Bioethics Forum Essay
Hospice and Medical Aid-in-Dying: Addressing an Unethical Disconnect
Most patients who die with medical aid in states where the practice is legal are enrolled in hospice, but coordination between those providing hospice care and those providing medical aid-in-dying (MAiD) is woefully inadequate. Many hospice facilities have policies against supporting patients who request MAiD and do not disclose these policies to prospective patients, even in states where disclosure is required. Knowing what interventions are available is a fundamental component of ethical medical care, especially at the end of life when selection of an appropriate hospice can make a big difference.
Reports from California and Washington describe patients struggling to find providers, pharmacies, and hospice facilities that will accept them after they have requested MAiD. We recently completed a study that illuminates the scope of this problem by assessing compliance with a California law, S.B. 380, that requires health care facilities to post their MAiD policies on their websites. Our research reveals that roughly 60% of hospice facilities fail to comply with the law. Among the facilities that made their policies publicly available, we found significant variations in the clarity of communication about how MAiD requests would be addressed.
These findings are concerning because of the interconnectedness of MAiD and hospice care. In 2021, 91.6% of Californians who died following ingestion of aid-in-dying drugs were enrolled in hospice or palliative care. Washington and Oregon have reported similar data. It seems that many patients enroll in hospice after they first request MAiD – a Kaiser Permanente study in Southern California found that as few as 48% of patients were enrolled in hospice when they first requested MAiD. Patients deserve to know whether a hospice facility will support their wishes.
Our research identified other concerning information. Numerous hospices require patients who wish to pursue MAiD to be discharged and transferred to another facility. These patients risk delays in accessing MAiD, extending their suffering. In addition, two facilities in our review used inaccurate or misleading terminology for MAiD. One facility used the term “provider-hastened death” and stated that it encompasses euthanasia. Euthanasia is different from MAiD and is illegal throughout the U.S. Preliminary data from the next phase of our research, which reviews policy transparency of health care facilities in all jurisdictions in the U.S. where MAiD is legal, has identified the same problems found in our California study.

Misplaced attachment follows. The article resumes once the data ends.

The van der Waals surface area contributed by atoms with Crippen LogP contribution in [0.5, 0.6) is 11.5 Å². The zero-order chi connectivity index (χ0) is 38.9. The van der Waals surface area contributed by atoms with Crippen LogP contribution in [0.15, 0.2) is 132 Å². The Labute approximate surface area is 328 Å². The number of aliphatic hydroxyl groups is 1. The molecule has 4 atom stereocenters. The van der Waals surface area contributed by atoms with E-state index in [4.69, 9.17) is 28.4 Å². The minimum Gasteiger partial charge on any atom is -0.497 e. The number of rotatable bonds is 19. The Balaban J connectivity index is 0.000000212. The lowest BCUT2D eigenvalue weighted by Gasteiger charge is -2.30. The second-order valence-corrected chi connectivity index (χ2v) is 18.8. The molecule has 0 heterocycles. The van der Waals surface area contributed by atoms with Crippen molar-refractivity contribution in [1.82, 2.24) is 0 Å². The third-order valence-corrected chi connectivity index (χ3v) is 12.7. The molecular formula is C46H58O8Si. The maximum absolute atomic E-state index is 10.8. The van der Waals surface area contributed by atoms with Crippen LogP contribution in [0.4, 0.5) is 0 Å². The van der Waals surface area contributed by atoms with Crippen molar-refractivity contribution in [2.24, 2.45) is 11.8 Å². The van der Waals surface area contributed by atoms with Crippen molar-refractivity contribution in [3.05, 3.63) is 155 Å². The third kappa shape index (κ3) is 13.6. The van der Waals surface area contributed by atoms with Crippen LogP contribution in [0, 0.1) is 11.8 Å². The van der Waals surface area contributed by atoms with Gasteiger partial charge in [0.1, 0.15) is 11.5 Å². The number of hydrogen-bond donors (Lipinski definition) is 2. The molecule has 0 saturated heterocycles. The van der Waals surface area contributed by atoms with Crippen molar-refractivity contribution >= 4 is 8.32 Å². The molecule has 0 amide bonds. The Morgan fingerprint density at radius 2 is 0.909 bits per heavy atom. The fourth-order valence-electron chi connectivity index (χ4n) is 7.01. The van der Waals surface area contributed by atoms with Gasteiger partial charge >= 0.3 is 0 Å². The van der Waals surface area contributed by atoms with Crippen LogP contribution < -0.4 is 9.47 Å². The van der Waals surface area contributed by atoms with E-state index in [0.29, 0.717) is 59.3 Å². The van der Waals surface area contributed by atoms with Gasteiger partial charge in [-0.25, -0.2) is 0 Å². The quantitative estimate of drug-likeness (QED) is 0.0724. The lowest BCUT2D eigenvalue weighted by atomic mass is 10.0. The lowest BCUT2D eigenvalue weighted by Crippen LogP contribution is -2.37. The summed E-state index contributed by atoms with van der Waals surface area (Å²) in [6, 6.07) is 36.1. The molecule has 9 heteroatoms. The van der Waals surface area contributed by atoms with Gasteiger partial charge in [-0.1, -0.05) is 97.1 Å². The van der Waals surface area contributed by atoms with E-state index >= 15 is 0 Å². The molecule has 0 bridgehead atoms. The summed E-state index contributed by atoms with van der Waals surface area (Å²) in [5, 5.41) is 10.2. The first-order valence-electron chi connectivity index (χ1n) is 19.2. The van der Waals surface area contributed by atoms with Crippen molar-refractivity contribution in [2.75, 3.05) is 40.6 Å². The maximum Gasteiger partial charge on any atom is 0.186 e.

We urge all health care entities in jurisdictions where aid-in-dying is legal to post their aid-in-dying policies in a readily identifiable location on their websites. Policies should use accurate, unbiased, easy-to-understand language. Disclosing this information on facilities’ websites is necessary, but not sufficient. It leaves the burden of responsibility on an individual to know where and how to find it. Facilities should take extra steps to ensure that this information is not merely posted but is received and understood by patients. One way this can be accomplished is to require disclosure of a MAiD policy during admission discussions with prospective patients. Another option is providing patients and their family members with explicit direction to the online policy at the time of hospice intake with nursing staff. This would ensure justice and equity in access to information.
As our research and advocacy continue in this area, we welcome further debate and discussion on improving access to accurate and transparent information for patients considering “life-ending” care.
Gianna R. Strand, MS, DBe, is a postdoctoral researcher in health policy and research ethics. She is the director of research at the Completed Life Initiative. @completedlife
David N. Hoffman, JD, is an assistant professor of bioethics at Columbia University and a clinical assistant professor of bioethics at Albert Einstein College of Medicine. He is a board member of the Completed Life Initiative. @ethicsoncall
Karin Sobeck, RN, MSN, MSBe, is a transplant coordinator and faculty teaching associate at Columbia University, and former chairperson of the National Hospice Organization.
Sarah J. Kiskadden-Bechtel, MSBe, is the program director at the Completed Life Initiative and a faculty teaching associate at Columbia University. She is editor-in-chief emeritus of the journal Voices in Bioethics. @skb_bioethics
All authors are members of the Empire State Bioethics Consortium. @NYSBioethics